What happens to my debts when I die?
Apr 25, 2017
Debts are resilient, outliving their owners.
Far from wiping the slate clean, a person’s death often brings to light the full extent of their liabilities. There may well be the more usual type of debt like a mortgage, a loan, or a tax bill that must be taken care of as part of the process of sorting out that person’s affairs. There may also be debts that take family members by surprise; a significant overdraft or credit card liability, for example.
The first question that needs to be asked is: whose debt is it? It might be an individual debt, run up and owned by the person who has died and which becomes payable out of the estate. It might be a joint debt, in which case the joint owner(s) will usually have to take some responsibility for settling it. It might be a debt that has been guaranteed by someone else who must then ensure that it is paid.
So the way in which your debts will be dealt with, and how they will affect those close to you, will depend on their legal set-up. And this is something that you may be able to do something about now. Some people look to rearrange their finances in a way that better protects their loved ones and their estate from losing out later on.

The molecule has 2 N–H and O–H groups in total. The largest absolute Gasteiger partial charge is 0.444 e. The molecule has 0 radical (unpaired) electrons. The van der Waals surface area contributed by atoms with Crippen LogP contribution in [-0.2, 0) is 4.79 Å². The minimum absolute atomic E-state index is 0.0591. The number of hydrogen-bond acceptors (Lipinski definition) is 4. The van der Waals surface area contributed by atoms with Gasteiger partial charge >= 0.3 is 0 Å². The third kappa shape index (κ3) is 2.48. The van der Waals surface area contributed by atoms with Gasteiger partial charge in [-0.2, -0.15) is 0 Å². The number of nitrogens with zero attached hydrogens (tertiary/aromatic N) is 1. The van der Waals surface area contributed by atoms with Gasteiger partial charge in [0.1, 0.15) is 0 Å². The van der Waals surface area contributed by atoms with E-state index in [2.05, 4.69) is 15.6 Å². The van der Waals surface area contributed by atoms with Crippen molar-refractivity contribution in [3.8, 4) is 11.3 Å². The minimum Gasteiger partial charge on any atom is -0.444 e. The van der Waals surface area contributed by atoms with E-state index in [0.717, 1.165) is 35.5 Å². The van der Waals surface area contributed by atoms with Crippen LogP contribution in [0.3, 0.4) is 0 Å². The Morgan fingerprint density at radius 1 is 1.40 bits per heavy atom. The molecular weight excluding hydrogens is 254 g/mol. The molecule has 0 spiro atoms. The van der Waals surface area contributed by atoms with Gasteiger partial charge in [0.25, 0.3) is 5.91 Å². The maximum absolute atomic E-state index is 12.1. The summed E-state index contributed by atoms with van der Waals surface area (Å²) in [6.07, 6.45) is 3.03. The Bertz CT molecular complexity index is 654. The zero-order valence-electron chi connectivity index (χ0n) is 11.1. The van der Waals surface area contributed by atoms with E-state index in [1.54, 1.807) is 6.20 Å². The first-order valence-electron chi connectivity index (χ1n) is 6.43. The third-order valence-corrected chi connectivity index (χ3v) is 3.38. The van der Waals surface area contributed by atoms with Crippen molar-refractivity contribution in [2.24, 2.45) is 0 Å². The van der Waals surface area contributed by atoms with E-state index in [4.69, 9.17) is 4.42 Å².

Because, aside from the difficulties that can be caused to a person who remains jointly liable for a deceased person’s debt (including potentially having to sell the family home), there is the issue of the depletion in the value of the estate. Debts are paid off before the beneficiaries receive their share. In some cases, this means that family members and friends miss out completely because the level of the deceased’s debt exceeds the value of the estate; there is nothing left for them.
With that in mind, those responsible for dealing with a deceased person’s estate will usually check to see if any of the debts are covered by insurance. There may be some cover that will pay out, reducing the extent of the liabilities that need to be met directly by the estate. It’s something to consider when you’re looking to borrow money during your lifetime.
So our advice is to get organised. Get a handle on your liabilities and put in place now the safeguards that will improve the position of those you care about.
Contact our dedicated Probate team today, who will be happy to run through any concerns you may have. You can call a member of our team on 01264 353411, email: email@example.com or complete our no obligation enquiry form on our website and someone will be in touch shortly.
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